When I added the choate folding portion to the stock, I machined away the fixed stock to fit the folding mechanism and butt-stock section. I also cut down the front end of the stock. Here’s a comparison next to a standard AA stock:

As you can see the choate folding portion is a good fit, and allows the overall length to be much shorter.

The LMA mechanism is what allows the magic to happen, it’s a series of linear bearings and precision ground rods intended to reduce friction. The photos below show the LMA in the rearward and forward position. The block that is moved in the photos actually remains stationary in the stock, and allows the guns action to smoothly slide forward and back.


I hope that helps to answer some questions!


January 4, 2014     0 Comments

Doing stupid things and getting away with it.

I remember years ago reading an original Maxim silencer advertisement, and reading through their brochure. One of the things that struck me was the mention that you could fire shotshells through the suppressor just like any other gun.

If you ask online about shooting .22 shotshells through a suppressor, you will be told not to do it. You will be told this for good reason. Firing shotshells through a suppressor is a pretty bad idea. The shot could spread out and cause damage to the baffles, not to mention lead up the suppressor.

Since the Tac-Sol Cascade Ti has a generous through bore (.290″) and is fairly short and made of solid titanium, I figured I would tempt fate and fire some .22 shotshells through the suppressor to see if they worked. I figured I would know right away if they shot or the capsule weren’t clearing the suppressor.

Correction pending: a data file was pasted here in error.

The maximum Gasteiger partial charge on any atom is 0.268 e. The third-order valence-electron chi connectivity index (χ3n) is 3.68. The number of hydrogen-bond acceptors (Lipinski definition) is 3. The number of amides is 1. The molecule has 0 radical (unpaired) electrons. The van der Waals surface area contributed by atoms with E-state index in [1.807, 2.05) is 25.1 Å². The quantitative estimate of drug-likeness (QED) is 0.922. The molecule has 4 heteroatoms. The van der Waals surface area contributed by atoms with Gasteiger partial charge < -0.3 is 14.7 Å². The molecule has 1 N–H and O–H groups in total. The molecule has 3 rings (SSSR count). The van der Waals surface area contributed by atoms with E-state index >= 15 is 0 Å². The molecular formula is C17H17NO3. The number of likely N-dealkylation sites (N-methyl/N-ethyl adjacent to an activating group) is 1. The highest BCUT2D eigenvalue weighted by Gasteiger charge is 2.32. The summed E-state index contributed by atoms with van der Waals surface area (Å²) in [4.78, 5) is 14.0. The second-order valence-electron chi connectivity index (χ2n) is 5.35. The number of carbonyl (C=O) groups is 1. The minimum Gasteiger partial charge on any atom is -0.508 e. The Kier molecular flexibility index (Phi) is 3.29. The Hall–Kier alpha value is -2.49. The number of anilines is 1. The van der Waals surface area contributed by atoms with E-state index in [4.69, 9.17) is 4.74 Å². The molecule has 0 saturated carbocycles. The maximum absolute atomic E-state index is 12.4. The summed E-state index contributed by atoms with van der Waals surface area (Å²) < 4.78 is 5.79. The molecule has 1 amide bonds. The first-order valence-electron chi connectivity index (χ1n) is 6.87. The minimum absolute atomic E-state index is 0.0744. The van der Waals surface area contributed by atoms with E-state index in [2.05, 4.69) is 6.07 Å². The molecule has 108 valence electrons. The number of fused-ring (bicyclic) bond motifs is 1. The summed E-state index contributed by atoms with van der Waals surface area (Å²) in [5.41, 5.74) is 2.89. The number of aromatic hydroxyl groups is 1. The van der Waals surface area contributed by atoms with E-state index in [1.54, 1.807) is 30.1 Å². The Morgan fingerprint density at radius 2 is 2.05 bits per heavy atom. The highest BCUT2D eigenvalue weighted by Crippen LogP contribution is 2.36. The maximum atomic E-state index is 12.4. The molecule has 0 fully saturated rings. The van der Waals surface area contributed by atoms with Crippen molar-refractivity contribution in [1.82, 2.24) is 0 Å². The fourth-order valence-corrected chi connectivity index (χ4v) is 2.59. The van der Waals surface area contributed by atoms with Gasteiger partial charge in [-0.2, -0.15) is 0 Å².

I started out by placing some cardboard 6″ from the muzzle of the gun, and firing. The hole created was .244″ in diameter and uniform. I tried again at the same distance, the the shots were consistently less than .250″. That was good enough for me.

I started out slow, and just fired one shotshell through the can, after inspecting the suppressor and seeing no indications of contact, I fired a magazine full, still no contact. I was limited because I was shooting into the bullet trap in the safe room, so I couldn’t really back up and check out how things sounded or if it effected patterns at all. I hope to get to the range to try some more later in the week.

For now, a short video shooting into the bullet trap.

October 8, 2013     0 Comments

A new toy: Tactical Solutions Cascade Ti

A few months ago I got my machine-gun, the Reising model 50 in .45 ACP. It wasn’t my first time handling an NFA firearm by any means, but it was the first one I owned.

Interestingly enough, it wasn’t the first NFA weapon I bought. About 3 months before buying the machine-gun, I had paid for a Tactical solutions Cascade Titanium suppressor. I paid the dealer in July, but frustratingly he didn’t file the form3 to transfer to my dealer until the end of October. The can finally arrived at my dealer in December, With all of the holiday merriment and requisite family obligations, I didn’t get to file the form 4 until January.

Fast forward 9 months to early October, and I get a call from my dealer telling me that the 2 stamps I filed in January came in the mail. I went and picked both items up this morning. I made the quick drive to my favorite local range, and spent a little time on the trigger, and burned a little ammo.